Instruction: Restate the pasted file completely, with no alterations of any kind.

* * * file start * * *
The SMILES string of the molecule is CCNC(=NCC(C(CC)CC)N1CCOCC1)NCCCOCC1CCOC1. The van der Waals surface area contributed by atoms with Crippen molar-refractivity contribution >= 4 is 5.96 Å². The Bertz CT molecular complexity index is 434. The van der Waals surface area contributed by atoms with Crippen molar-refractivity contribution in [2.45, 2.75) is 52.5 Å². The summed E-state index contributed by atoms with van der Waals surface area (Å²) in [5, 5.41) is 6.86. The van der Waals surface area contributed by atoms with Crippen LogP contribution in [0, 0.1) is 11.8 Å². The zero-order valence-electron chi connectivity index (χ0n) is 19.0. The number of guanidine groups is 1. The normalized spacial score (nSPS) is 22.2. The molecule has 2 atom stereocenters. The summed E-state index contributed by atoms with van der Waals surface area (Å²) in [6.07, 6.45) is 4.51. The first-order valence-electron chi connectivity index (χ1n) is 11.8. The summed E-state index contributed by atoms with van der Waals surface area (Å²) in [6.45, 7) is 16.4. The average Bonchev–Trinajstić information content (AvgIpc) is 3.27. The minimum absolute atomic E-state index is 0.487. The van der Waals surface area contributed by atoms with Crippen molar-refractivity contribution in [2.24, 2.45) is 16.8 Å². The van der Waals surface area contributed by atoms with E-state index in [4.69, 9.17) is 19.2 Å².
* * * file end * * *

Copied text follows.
The SMILES string of the molecule is CCNC(=NCC(C(CC)CC)N1CCOCC1)NCCCOCC1CCOC1. The van der Waals surface area contributed by atoms with Crippen molar-refractivity contribution >= 4 is 5.96 Å². The Bertz CT molecular complexity index is 434. The van der Waals surface area contributed by atoms with Crippen molar-refractivity contribution in [2.45, 2.75) is 52.5 Å². The summed E-state index contributed by atoms with van der Waals surface area (Å²) in [5, 5.41) is 6.86. The van der Waals surface area contributed by atoms with Crippen LogP contribution in [0, 0.1) is 11.8 Å². The zero-order valence-electron chi connectivity index (χ0n) is 19.0. The number of guanidine groups is 1. The normalized spacial score (nSPS) is 22.2. The molecule has 2 atom stereocenters. The summed E-state index contributed by atoms with van der Waals surface area (Å²) in [6.07, 6.45) is 4.51. The first-order valence-electron chi connectivity index (χ1n) is 11.8. The summed E-state index contributed by atoms with van der Waals surface area (Å²) in [6.45, 7) is 16.4. The average Bonchev–Trinajstić information content (AvgIpc) is 3.27. The minimum absolute atomic E-state index is 0.487. The van der Waals surface area contributed by atoms with Crippen molar-refractivity contribution in [2.24, 2.45) is 16.8 Å². The van der Waals surface area contributed by atoms with E-state index in [4.69, 9.17) is 19.2 Å².